Telling the stories of the Anglican Church in Aotearoa, NZ and Polynesia

We are many, we are one

Here's the unedited text of the sermon preached by the Rev Prince Devanandan at the closing worship of the Indigenous Global Ecumenical Gathering - and WCC 70th anniversary celebration.

Rev Prince Devanandan  |  23 Jul 2018

We are observing and celebrating a significant milestone in the life of the ecumenical movement. The beginnings of the World Council of Churches can be traced to the early part of the 20th century. It became a constituent body in 1948 with the first assembly in Amsterdam. In 2018, we are marking the 70th anniversary.

The council that started with the then Archbishop of Canterbury declaring “we are committing to stay together.” Began with 147 member churches has now grown to be a global body of 349 member churches. On the one hand, we celebrate the increased numbers. On the other hand, we must be sad for the number of divisions in the body of Christ because, we are living in a world where Christless Christianity is becoming the way for many people.

What do I mean by Christ-less Christianity? On 15 of June 2018, Keith Giles wrote in a Blog Post. “Just in case you’re not paying attention, American Christianity is a Christless Christianity. We demand the Ten Commandments to be displayed in our courthouses, but we never give a thought to Jesus’s Sermon on the Mount. We justify our cruelty to immigrants by quoting random passages from Paul’s letter to the Romans, but skip over dozens of commands from Jesus about showing mercy, caring for the weak and vulnerable, and totally ignore his warning that “whatever you have done for the least of these, you have done it to me.”

In this context of a growing Christless Christianity, you and I are trying to be the light bearers of Christ Jesus. The very thing that lacks in our bearing the Christ-light is our weakness of being many. We are many. We are many denominations, many churches, many theologies, and beliefs. Besides the handful of historic churches, church has become a private enterprise. Anyone can start a church or choose to go to a church that will fulfil his or her expectations. It is like ‘what food we have for dinner? Chinese, Indian, Vietnamese, Italian, or KFC. So it is with the church.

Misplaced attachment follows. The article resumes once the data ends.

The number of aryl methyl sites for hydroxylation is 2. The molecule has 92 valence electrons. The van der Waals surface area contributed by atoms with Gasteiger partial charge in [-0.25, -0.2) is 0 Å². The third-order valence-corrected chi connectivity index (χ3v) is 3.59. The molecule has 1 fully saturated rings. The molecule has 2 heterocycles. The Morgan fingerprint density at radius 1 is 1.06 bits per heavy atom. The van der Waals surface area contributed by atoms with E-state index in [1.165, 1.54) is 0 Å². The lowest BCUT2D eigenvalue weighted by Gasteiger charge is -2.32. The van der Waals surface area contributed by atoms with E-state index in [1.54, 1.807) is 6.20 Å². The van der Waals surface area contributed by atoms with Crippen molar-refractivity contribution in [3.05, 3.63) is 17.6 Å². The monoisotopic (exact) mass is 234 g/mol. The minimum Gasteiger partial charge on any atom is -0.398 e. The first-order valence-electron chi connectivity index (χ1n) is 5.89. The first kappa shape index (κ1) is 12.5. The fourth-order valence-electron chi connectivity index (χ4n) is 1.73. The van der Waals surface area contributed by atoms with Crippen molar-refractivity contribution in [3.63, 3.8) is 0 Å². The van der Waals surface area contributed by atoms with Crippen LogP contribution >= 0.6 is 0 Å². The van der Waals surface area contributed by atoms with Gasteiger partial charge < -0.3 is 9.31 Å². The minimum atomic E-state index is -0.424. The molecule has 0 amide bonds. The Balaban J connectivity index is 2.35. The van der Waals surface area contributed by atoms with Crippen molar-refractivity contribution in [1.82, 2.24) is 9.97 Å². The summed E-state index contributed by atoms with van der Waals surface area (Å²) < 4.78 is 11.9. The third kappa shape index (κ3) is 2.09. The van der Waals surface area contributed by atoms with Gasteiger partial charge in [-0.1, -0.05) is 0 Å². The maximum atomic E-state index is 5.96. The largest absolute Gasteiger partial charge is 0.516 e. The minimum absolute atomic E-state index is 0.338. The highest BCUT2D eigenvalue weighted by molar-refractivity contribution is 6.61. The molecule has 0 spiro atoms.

One can choose the Christ of his or taste. We cannot see the words “Kentucky Fried Christ,” but it is there for your taste. Amidst this reality, we are striving to do what Jesus prayed [John 17:20-21]: [20] “that they may all be one. As you, Father, are in me and I am in you, may they also be in us, so that the world may believe that you have sent me.”

Year after year the census indicate there are more people leaving the church by death or otherwise. Number of Christians decreasing by 2 percent per year. That does not mean people give up faith. They have, but no faith in the church.

We are many churches. The fundamental question we need to ask is from where did these many divisions come. Did we who accepted to be Christians divide the church like these? Alternatively, did we inherit the already divided denominations from Europe? It is the latter. When the missionaries came, they brought with them their brand of the church and built replicas of what they had back in Europe rather than presenting Christ to the newly found lands. We are formed to be Christians in those moulds. We are unable to be one for the world to believe. Therefore, we have 349 churches as members in the WCC and another 3490 plus churches outside the WCC. Are we doing what Jesus prayed or are we selling KFC – Kentucky Fried Christ?

Let me share story of a Christian unity movement that predates the WCC. Azariah of Dornakal was a South Indian Evangelist. He formed the Indian Missionary Society of Tirunelveli in 1903. He was invited to address the 1910 World Mission Conference in Edinburgh.